The revolutionary Spangen social-housing complex (1919-1921) in Rotterdam, by Michiel Brinkman, has recently been immaculately restored. The project pioneered “street in the sky” deck access, an idea that famously inspired Alison and Peter Smithson’s design of the 1950s Golden Lane housing project in London. The Spangen estate, or Justus van Effen complex, is a rectangular four-story brick urban block, centered around two large courts. Concrete balconies give access to the duplex apartments on the top floors. In its heyday, the project offered many shared amenities, like a public bathhouse located between the two courtyards. A communal spirit was further promoted by making the decks publicly accessible; large cargo lifts allowed tradesmen to reach tenants’ front doors.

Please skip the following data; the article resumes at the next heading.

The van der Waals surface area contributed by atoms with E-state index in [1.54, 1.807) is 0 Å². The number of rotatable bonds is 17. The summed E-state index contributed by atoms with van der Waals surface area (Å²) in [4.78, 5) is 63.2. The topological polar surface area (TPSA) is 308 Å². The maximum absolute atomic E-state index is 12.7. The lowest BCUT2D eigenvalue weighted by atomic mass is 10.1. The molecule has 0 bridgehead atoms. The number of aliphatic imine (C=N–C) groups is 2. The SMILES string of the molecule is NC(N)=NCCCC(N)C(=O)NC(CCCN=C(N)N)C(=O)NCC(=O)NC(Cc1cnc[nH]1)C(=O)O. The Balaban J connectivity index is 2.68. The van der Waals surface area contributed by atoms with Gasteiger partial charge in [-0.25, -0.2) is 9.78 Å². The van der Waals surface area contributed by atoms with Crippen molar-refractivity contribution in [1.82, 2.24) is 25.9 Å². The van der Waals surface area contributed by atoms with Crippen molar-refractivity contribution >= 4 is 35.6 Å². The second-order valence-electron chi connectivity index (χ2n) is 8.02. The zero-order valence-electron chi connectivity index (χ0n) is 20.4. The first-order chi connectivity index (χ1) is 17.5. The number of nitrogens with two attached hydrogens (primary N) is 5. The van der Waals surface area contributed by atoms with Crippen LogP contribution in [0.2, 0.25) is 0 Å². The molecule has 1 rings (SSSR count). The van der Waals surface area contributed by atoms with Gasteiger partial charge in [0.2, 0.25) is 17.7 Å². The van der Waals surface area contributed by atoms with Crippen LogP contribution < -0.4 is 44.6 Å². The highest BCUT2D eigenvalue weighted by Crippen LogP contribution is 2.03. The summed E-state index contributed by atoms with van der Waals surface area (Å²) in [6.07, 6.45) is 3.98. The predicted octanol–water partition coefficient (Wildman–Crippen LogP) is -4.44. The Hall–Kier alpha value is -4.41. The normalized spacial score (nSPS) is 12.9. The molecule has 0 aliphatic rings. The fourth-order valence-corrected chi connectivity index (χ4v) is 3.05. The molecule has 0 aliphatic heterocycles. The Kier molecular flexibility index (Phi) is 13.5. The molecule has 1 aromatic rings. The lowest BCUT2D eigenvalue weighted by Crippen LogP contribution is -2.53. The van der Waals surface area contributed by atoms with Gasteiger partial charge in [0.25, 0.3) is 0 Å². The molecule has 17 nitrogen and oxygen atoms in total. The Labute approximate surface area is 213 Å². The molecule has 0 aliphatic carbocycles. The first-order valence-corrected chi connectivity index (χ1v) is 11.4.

In 2006, Spangen’s owner, housing corporation Woonstad, embarked on a $41.1 million renovation of the run-down 194,630-square-foot complex. A previous 1985 renovation, by Leo de Jonge, was cost-driven; in spite of the building’s landmark status, the modernization of the units took precedence over maintaining the building’s architectural integrity. The 264 units were merged into 164 larger ones, the original interiors stripped, window frames replaced with aluminum, and the masonry painted white and gray.